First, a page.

Tuesday, June 28, 2005

I've been meaning to write this for some time.

I think the whole Tom Cruise/Brooke Shields thing is what has pushed me to talk about it sooner than I would have liked. It's topical. Or at least part of it is.

For those of you who don't watch television or read magazines or talk to people who do, Brooke Shields has written a book called "Down Came The Rain". The book discusses her Postpartum Depression. In it she says:

"I started to experience a sick sensation in my stomach; it was as if a vise was tightening around my chest. Instead of the nervous anxiety that often accompanies panic, a feeling of quiet devastation overcame me. I hardly moved. Sitting on my bed, I let out a deep, slow, guttural wail. I wasn't simply emotional or weepy like I had been told I might be. This was something quite different. When PMS made me introspective or melancholy or when the pressures of life made me gloomy, I knew these feelings wouldn't last forever. But this was sadness of a shockingly different magnitude. It felt as if it would never go away."

That last sentence is what clues in many therapists and psychiatrists to the difference between being depressed (a temporary state of mind) and Depression (an illness).

Making reference to her book, Tom Cruise has said "When you talk about postpartum, you can take people today, women, and what you do is you use vitamins. There is a hormonal thing that is going on, scientifically, you can prove that. But when you talk about emotional, chemical imbalances in people, there is no science behind that. You can use vitamins to help a woman through those things."

I am not going into Scientology here, or into Tom Cruise’s personality. This attitude towards PPD transcends religions, genders...it is a sadly common thought.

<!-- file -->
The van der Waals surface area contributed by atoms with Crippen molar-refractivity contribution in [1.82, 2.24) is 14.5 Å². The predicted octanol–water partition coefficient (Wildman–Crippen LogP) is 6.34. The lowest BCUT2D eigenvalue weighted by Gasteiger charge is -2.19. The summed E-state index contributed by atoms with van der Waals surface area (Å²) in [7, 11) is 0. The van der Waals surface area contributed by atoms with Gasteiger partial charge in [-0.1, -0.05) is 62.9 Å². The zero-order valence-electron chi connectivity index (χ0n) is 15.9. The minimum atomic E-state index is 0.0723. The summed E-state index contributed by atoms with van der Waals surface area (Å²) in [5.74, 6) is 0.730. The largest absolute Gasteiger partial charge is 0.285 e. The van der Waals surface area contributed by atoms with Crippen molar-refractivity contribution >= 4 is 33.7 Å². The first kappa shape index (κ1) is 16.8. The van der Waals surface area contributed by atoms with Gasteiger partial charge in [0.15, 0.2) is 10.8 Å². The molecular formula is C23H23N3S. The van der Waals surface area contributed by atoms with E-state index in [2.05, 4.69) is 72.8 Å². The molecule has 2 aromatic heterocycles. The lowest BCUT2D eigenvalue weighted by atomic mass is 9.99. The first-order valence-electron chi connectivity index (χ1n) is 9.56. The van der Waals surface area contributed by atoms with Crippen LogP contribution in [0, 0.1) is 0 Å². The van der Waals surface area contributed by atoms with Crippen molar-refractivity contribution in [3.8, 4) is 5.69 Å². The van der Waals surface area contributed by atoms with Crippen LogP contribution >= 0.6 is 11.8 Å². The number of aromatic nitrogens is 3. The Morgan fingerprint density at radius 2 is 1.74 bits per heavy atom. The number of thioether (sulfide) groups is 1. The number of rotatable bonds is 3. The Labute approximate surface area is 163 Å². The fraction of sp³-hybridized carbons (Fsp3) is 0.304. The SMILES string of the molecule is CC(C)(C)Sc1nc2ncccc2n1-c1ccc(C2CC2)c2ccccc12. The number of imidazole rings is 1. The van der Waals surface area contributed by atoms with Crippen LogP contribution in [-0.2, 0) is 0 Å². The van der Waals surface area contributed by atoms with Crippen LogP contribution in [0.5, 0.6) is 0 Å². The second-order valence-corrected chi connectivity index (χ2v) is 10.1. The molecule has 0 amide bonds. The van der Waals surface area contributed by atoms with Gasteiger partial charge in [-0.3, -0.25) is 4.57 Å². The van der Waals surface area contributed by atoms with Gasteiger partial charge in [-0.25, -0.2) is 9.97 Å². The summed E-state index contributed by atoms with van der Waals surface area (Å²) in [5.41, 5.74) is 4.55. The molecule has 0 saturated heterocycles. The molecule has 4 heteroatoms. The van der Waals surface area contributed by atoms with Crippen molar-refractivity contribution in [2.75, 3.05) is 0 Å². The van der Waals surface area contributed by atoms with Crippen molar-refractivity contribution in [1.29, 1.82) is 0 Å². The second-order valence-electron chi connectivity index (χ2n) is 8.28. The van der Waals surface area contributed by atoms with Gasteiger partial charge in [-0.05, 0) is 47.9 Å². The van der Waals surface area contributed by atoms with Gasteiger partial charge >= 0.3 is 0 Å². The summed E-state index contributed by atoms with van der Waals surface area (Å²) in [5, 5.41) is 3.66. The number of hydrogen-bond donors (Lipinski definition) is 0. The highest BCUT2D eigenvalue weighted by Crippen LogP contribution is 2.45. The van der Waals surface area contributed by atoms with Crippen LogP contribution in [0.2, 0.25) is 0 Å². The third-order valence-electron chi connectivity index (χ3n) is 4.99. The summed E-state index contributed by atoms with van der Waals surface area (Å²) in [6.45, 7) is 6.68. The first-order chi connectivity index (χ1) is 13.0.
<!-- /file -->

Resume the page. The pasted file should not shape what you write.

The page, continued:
I remember when I was diagnosed with Depression. It was in college. I was disgustingly thin. Exhaustion doesn't seem to be a word strong enough to describe what I felt physically...it's more like I was numb...a zombie. I would be either unbearably sad, crying for hours at a time, or venomously angry at myself, so far gone that I would spit insults at a mirror and smack myself in the head when I didn't do something "right".

I bristled at the thought of medication. I firmly believe that too many people today take a pill for their problems when therapy and homeopathic remedies can work just as well. I think that some children with attention deficit disorder can benefit from behavioral therapy and structuring without medication.

I have also learned that sometimes, all the natural world has to offer is just not enough. I tried it all, therapy, changing my diet, vitamins, herbal supplements, exercise, the comfort of my faith. None of it made the raw hopelessness go away, or even get better. Unless you count the hours of prayer that made me realize I was not failing anyone by getting chemical help. I was doing a service to myself and all who loved me.

Some things are not hormonal. They are not moods. All the self searching in the world can not change the fact that some of us have brains that are not making enough of something.